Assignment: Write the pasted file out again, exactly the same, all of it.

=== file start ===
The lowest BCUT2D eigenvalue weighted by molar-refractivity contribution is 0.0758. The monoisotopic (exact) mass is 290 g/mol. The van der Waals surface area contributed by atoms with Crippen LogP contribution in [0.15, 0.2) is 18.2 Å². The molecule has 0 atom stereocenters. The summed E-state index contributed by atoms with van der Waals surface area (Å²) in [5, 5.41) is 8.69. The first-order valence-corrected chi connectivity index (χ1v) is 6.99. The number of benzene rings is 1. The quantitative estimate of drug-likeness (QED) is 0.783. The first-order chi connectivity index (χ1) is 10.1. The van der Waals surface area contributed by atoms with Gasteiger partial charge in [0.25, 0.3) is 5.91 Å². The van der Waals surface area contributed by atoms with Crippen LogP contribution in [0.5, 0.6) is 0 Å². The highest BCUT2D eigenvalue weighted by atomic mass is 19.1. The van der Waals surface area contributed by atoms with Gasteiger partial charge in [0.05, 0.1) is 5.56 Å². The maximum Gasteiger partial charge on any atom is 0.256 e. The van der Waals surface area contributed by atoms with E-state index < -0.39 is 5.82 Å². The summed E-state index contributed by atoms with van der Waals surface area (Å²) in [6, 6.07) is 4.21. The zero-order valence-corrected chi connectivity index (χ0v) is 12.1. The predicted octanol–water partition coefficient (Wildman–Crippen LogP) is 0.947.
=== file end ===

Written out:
The lowest BCUT2D eigenvalue weighted by molar-refractivity contribution is 0.0758. The monoisotopic (exact) mass is 290 g/mol. The van der Waals surface area contributed by atoms with Crippen LogP contribution in [0.15, 0.2) is 18.2 Å². The molecule has 0 atom stereocenters. The summed E-state index contributed by atoms with van der Waals surface area (Å²) in [5, 5.41) is 8.69. The first-order valence-corrected chi connectivity index (χ1v) is 6.99. The number of benzene rings is 1. The quantitative estimate of drug-likeness (QED) is 0.783. The first-order chi connectivity index (χ1) is 10.1. The van der Waals surface area contributed by atoms with Gasteiger partial charge in [0.25, 0.3) is 5.91 Å². The van der Waals surface area contributed by atoms with Crippen LogP contribution in [0.5, 0.6) is 0 Å². The highest BCUT2D eigenvalue weighted by atomic mass is 19.1. The van der Waals surface area contributed by atoms with Gasteiger partial charge in [0.05, 0.1) is 5.56 Å². The maximum Gasteiger partial charge on any atom is 0.256 e. The van der Waals surface area contributed by atoms with E-state index < -0.39 is 5.82 Å². The summed E-state index contributed by atoms with van der Waals surface area (Å²) in [6, 6.07) is 4.21. The zero-order valence-corrected chi connectivity index (χ0v) is 12.1. The predicted octanol–water partition coefficient (Wildman–Crippen LogP) is 0.947.